But seek ye first the Kingdom of God and His righteousness, and all these things shall be added unto you. – Matthew 6:33
The other day Rachelle Gardner blogged about preparing for success in publishing. The point of the post was that once an author signs a contract with a publisher there will be demands placed on the author’s time. Near the middle of her post she writes:
Do you participate in several church or social activities (Bible study, weekly golf date, book club, whatever)? Understand you may need to curtail them for a season... or permanently.
First, let me say that anyone who chooses to write is not going to be able to do that without changing one’s schedule. If nothing else, an author will end up watching less television or reading fewer books. That goes with the territory. The problem I see here is the recommendation that a Christian author remove herself from church activities, including Bible study, “for a season…or permanently.”
We could say that this is a matter of priorities. If it is, I will say that no publisher--I don’t care if it is Abingdon or B & H, Thomas Nelson or Zondervan-- out there that can hold a candle to South Park Baptist Church. Even if were able to touch millions through my writing, that would be secondary to the efforts of the local New Testament church in which the Lord has placed me. Jesus could have established a publishing house, but he established a church and told them to share the gospel with those around them. Publishing is a wonderful thing, but only if it enhances the work of the local church. But it is more than priorities.
You’ve heard the advice, write what you know. That is more than advice. That is definition of what a writer does. If a writer doesn’t have experiences to draw from, he has nothing to write. There must be a balance. A writer must write, but he must also find time to spend with people. If he doesn’t, he will lose his ability to relay those social interactions to his readers. That golf game with his buddies may be as much a part of his writing as the time he spends typing his novel.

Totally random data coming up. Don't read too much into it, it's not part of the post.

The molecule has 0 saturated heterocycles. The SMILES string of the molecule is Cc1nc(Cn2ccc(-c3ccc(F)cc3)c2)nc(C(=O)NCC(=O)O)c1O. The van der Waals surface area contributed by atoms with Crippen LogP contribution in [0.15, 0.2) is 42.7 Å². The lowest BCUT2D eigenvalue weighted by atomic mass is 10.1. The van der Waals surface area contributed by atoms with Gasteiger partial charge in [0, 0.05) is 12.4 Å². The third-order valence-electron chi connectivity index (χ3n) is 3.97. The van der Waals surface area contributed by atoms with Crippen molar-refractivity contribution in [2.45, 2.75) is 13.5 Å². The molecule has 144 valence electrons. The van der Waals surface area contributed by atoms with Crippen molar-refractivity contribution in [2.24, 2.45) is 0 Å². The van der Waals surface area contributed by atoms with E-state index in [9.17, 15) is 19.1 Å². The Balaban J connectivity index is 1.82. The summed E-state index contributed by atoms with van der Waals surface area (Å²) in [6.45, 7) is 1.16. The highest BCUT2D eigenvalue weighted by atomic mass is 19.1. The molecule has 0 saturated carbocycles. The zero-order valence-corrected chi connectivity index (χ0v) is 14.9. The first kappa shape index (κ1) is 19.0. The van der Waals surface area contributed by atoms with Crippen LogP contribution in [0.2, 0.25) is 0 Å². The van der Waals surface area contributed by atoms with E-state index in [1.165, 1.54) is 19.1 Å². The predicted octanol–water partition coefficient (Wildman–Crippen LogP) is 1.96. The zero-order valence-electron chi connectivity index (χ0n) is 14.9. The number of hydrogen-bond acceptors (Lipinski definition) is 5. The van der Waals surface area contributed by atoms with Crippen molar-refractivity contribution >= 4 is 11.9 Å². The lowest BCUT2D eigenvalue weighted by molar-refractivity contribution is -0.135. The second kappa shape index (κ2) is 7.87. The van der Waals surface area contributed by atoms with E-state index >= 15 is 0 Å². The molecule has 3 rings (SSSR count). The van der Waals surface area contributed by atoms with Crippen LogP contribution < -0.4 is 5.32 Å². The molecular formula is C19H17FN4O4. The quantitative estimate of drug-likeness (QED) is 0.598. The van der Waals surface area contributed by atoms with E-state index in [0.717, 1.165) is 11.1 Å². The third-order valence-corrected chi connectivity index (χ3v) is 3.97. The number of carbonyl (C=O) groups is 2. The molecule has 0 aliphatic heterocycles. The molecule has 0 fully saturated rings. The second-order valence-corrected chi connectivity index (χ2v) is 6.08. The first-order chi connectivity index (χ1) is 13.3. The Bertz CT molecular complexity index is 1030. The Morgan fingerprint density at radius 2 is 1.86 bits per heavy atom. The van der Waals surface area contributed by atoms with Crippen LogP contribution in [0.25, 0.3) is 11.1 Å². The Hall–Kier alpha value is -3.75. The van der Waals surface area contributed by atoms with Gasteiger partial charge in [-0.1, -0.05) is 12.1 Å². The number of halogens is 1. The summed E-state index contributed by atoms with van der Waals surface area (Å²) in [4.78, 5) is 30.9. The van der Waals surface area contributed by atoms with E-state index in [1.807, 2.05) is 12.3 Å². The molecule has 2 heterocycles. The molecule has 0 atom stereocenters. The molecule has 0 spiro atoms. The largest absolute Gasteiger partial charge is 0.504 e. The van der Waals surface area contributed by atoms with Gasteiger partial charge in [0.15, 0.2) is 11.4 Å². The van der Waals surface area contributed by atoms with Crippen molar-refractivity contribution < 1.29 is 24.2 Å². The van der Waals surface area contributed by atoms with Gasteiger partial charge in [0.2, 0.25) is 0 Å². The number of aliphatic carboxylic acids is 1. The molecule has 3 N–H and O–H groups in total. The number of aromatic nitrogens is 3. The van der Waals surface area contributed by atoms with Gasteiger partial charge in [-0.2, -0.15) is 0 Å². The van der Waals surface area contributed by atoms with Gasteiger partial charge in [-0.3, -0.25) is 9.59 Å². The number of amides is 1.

When we look at church activities, it is similar to other activities, but it is more. Many Christians have gotten the notion church attendance and Christian service are the same thing. A Christian might rise on Sunday morning and say, “I’m going to church to serve the Lord.” She goes to midweek Bible study and says, “I’m going to church to serve the Lord.” If Bible study is Christian service then there is no harm in trading one type of Christian service for another. Isn’t writing a Christian book a form of Christian service? Then there is no harm in replacing time spent at church with time spent working on the book. Or is there? We all know that Hebrews 10:25 tells us not to forsake the assembling of ourselves together, but why?
Let us hold fast to the profession of our faith without wavering (for He is faithful who promised), and let us consider one another to provoke unto love and to good works, not forsaking the assembling of ourselves together, as is the manner of some, but exhorting one another, and so much the more as ye see the Day approaching. – Hebrews 10:23-25
Let us consider one another to provoke unto love and to good works. Why are churches to assemble? Because by doing so the members of the church help each other to hold fast in their faith, to love and to do good works. Church attendance is not the good works the writer of Hebrews is talking about. Churches are like a power source from which we recharge our batteries so that we can go out into the world and do the work that God has called us to. Good churches keep us on track and doctrinally sound. As Christian writers, we are putting words out there in an attempt to tell people something about God. If there is anyone who needs what church attendance and Bible study provides, don’t Christian writers need it more than anyone? Instead of putting aside church attendance, Bible study and church social activities when we get that big contract and struggle to find the time to meet our deadline, we need more than ever to immerse ourselves in the Word and surround ourselves with other believers, so that the stress of the situation doesn’t give Satan the opportunity to use our words as a weapon for his own purposes or to discourage us to the point we are unable to serve the Lord.
If the demands of Christian publishing are such that they pull Christian authors away from their churches, then this truly is a dirty secret. The end result can only be that Christian publishers will be plagued with authors whose writing is hollow, theologically inaccurate and harmful to weak Christians.